Finally, previous testimony has suggested that the removal of executive branch printing from GPO would increase the cost of remaining GPO in-plant work. Roughly half of all GPO in-plant printing is for Congress and the other half is for agencies, primarily the Federal Register and associated products. Both have their work produced cost-effectively using the same staff and equipment. Removing executive branch work could double the cost of the remaining congressional work. Likewise for the cost of executive branch work that is removed.
Other Negative Impacts on Government Printing Are Likely.
Earlier analyses have acknowledged that there could be other impacts on Government printing, or negative externalities, under a system of decentralized printing authority. GPO would no longer be able to apply uniform standards of print quality to Government work. As a result, it would be difficult to ensure standardization of quality government wide, leading to problems in contract disputes between vendors and agencies. GPO would be unable to monitor and enforce the consistent application of requirements for the use of recycled paper, alkaline and permanent papers, and vegetable oil-based printing inks, all required by law.
With the prospect of reduced printing jobs flowing to the private sector, or increased costs for those jobs, the financial stability of many private sector printing firms could be jeopardized. GPO's employees would also be impacted.
Public Access Could be Severely Impaired.
More important than the effects on the cost of printing would be the impact of decentralizing printing authority on public access to Government information. All earlier discussions of this issue have focused heavily on the problems that would arise from breaking the efficient link between production and distribution of Government documents that currently exists in GPO. Without this link, the public's access to Government publications and information would be significantly impaired.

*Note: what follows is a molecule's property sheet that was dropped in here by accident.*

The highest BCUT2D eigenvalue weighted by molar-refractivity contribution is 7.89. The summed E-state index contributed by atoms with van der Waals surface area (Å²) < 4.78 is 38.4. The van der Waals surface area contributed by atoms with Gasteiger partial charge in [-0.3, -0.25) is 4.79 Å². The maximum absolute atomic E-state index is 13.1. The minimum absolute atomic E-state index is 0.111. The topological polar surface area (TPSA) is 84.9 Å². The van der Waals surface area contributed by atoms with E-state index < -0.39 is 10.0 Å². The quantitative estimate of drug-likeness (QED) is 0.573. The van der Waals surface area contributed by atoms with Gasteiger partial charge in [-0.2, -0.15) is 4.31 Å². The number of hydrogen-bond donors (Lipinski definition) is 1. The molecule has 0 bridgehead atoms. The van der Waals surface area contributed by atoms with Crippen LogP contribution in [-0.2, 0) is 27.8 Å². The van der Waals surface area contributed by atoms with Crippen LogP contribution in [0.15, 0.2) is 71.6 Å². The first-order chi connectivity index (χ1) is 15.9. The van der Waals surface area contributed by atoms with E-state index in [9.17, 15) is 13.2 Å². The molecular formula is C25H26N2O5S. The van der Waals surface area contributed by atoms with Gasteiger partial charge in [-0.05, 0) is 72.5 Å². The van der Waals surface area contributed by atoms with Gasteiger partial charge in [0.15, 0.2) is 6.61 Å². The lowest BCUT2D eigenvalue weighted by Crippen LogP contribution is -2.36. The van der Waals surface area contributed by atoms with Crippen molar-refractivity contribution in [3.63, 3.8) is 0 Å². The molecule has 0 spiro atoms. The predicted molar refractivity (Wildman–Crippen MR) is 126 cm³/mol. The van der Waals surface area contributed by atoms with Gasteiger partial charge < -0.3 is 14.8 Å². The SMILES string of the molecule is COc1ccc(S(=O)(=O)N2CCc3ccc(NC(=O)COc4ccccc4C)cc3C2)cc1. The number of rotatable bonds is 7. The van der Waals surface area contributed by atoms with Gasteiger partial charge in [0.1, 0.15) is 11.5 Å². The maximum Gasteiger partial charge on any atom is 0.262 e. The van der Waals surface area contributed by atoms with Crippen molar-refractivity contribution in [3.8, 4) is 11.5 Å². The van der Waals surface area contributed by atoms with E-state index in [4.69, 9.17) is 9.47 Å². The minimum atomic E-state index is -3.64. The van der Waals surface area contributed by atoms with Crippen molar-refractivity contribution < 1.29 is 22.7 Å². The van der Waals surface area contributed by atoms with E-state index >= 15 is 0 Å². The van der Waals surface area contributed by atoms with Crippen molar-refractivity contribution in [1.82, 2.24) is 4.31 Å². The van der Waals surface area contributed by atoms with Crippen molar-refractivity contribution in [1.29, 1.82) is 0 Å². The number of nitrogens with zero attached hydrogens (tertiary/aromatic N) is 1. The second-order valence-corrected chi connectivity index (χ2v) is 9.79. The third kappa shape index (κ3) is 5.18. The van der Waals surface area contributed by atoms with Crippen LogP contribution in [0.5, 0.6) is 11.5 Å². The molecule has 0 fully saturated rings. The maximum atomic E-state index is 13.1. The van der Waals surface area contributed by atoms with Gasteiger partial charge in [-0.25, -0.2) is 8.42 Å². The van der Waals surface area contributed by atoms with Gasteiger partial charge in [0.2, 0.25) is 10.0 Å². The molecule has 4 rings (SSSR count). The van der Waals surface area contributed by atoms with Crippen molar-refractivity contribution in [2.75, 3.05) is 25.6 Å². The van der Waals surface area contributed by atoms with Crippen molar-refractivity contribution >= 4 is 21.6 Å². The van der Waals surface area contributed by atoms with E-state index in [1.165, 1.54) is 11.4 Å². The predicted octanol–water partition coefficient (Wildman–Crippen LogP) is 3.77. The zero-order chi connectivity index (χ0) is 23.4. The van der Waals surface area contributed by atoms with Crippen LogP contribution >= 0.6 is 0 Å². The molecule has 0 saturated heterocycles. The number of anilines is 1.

This link currently serves as the source of publications for GPO's Federal Depository Library Program (FDLP), which GPO operates in partnership with approximately 1,300 academic, public, law, and other libraries nationwide, and which serves millions of citizens every year. Also impacted would be GPO's cataloging and indexing program, statutory distribution program, and international exchange program, as well as GPO's Internet information service, GPO Access (www.gpo.gov/gpoaccess).
These programs are funded by legislative branch appropriations. Some observers have suggested that decentralizing printing authority to executive agencies would effectively transfer the responsibility for ensuring public access to Government information from the legislative branch, where this responsibility resides closest to the elected representatives of the people, to the executive branch.
A footnote to OMB's memorandum addresses how agencies are to discharge their documents distribution responsibilities. They would still be required to provide publications for these distribution programs, as they currently are under section 1903 of Title 44. However, there is evidence that compliance rates would be low.